Privatisation is not a silver bullet for solving problems. Typically, every country has to look at its peculiar challenges, from an economic perspective and thereafter develop strategies that are country-specific. So, while privatisation remains one of the tools for adequate economic development, we have to also understand that Nigeria is in a peculiar situation, where power users still require some form of understanding as it were. I mean citizens still see power not as a commodity that requires full payment, but more as a support from the government. So, at the moment, the power sector is developing, and one of the ways, which the government has been able to maintain some form of intervention in the sector is through the TCN, and also bringing in some intervention through the bulk purchaser (Nigerian Bulk Electricity Trading Company).
So, it is important that in an economy like ours, the government still retains the ability to intervene in the sector. This is quite important because most clients that have gone through a similar situation still require government support, one way or the other. Regardless, we may also look at how the TCN can be more effective in its role, and also how the Siemens deal, as we have it right now, plays into the general TCN infrastructure in itself. Therefore, the government needs to look into that to ensure that we don’t have challenges with the new deal coming up.
A seamless development of the transmission infrastructure in the country should be prioritised. As we continue to maintain a more balanced power sector, a full privatisation of the sector may then eventually come into play, but at the moment, the government still needs to be able to maintain some form of stability while making some inputs depending on how, and what matters on a periodic basis. Having said that, privatisation may not necessarily be the silver bullet for the challenges that are plaguing the power sector, but several researches into the needs must be looked into consistently so that we can ensure that the right policies are implemented at the right time.
In what ways does unstable power supply affect the Federal Government’s ease of doing business and attracting investors?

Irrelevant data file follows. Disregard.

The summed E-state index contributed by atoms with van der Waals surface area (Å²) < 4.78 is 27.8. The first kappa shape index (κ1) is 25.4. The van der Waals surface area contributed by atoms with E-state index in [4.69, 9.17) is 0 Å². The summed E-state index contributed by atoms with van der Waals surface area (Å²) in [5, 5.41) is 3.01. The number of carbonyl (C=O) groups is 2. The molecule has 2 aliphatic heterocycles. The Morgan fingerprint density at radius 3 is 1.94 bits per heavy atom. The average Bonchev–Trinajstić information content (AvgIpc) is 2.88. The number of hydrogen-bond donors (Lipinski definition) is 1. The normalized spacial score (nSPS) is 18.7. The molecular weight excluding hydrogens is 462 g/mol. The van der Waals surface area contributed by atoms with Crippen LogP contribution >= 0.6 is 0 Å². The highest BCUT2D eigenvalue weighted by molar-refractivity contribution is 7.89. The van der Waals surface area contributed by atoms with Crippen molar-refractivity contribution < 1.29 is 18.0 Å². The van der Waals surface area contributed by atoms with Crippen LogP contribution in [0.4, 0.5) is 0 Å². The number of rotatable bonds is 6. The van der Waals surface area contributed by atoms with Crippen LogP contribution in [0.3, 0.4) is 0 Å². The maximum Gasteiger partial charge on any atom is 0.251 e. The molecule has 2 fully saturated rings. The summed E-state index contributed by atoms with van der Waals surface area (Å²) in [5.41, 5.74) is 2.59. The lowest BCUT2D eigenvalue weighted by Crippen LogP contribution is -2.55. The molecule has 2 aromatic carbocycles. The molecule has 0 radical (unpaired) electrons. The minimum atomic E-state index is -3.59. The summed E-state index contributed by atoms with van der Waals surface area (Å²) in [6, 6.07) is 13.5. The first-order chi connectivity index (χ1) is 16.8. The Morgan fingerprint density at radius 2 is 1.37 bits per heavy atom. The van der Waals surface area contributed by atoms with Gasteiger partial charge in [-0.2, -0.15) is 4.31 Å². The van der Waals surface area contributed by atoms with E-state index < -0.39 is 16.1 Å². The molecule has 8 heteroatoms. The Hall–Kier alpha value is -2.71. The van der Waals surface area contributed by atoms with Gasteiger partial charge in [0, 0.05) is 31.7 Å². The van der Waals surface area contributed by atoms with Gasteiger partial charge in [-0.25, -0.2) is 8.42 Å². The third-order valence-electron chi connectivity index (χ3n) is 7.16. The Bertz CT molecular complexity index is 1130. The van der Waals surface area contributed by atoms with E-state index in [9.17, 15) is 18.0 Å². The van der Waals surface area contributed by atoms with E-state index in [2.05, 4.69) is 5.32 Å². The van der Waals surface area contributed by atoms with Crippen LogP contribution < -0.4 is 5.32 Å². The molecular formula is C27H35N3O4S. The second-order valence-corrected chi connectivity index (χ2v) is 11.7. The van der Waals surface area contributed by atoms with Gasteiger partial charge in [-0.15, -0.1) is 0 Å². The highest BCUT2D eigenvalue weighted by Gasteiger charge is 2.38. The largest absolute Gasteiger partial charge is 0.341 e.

Clearly, power remains one of the key inputs in improving the ease of doing business in any country. Cost and ease of obtaining power determines whether a company would make profit or record losses. Expensive power input in any business could simply determine whether a business survives, or collapses. So, ease of doing business is clearly an area that Nigeria must continue to seek improvement in. If we look at it from the point of view of grid collapse, consistent grid collapse without improvement would typically make doing business more difficult. But like I said earlier, in a developing power sector like ours, these sorts of experiences are not totally unexpected. But the main issue is efforts put in place to address reoccurrence.
We should never lose sight of the fact that there are other factors that are critical, and impact on the grid collapse one way or the other, including liquidity in the sector, which is quite inadequate.
The impact of the lack of constant power on doing business in Nigeria is clear for new and present investors, and that is why some locally produced goods are not competitive when placed side-by-side with their foreign counterparts. However, due to the Africa continental Free Trade Agreement, we may see that other countries that are also bound by the agreement are able to transact business in Nigeria without unnecessary hindrance, like they had before. So, I think it’s actually imperative that as we go into AfCFTA, the government should accelerate improvement in the sector to enable Nigerian entrepreneurs to be competitive, and manufacture goods that can be sold in other African countries and in other world at competitive prices. Power remains one of the tools that can help us to achieve that. So, there is actually an urgent need for the power sector to be improved upon.
As of 2019, Nigeria moved up some places within the ease of doing business ranking, which was quite a good news for the country, but we still need to move up and the government is actually targeting that by 2023. I strongly think that we should be among the first 70 countries on the ease of doing business ranking. This is a very aggressive objective to meet, but it is achievable and it requires a lot of consistent policies and sustained efforts.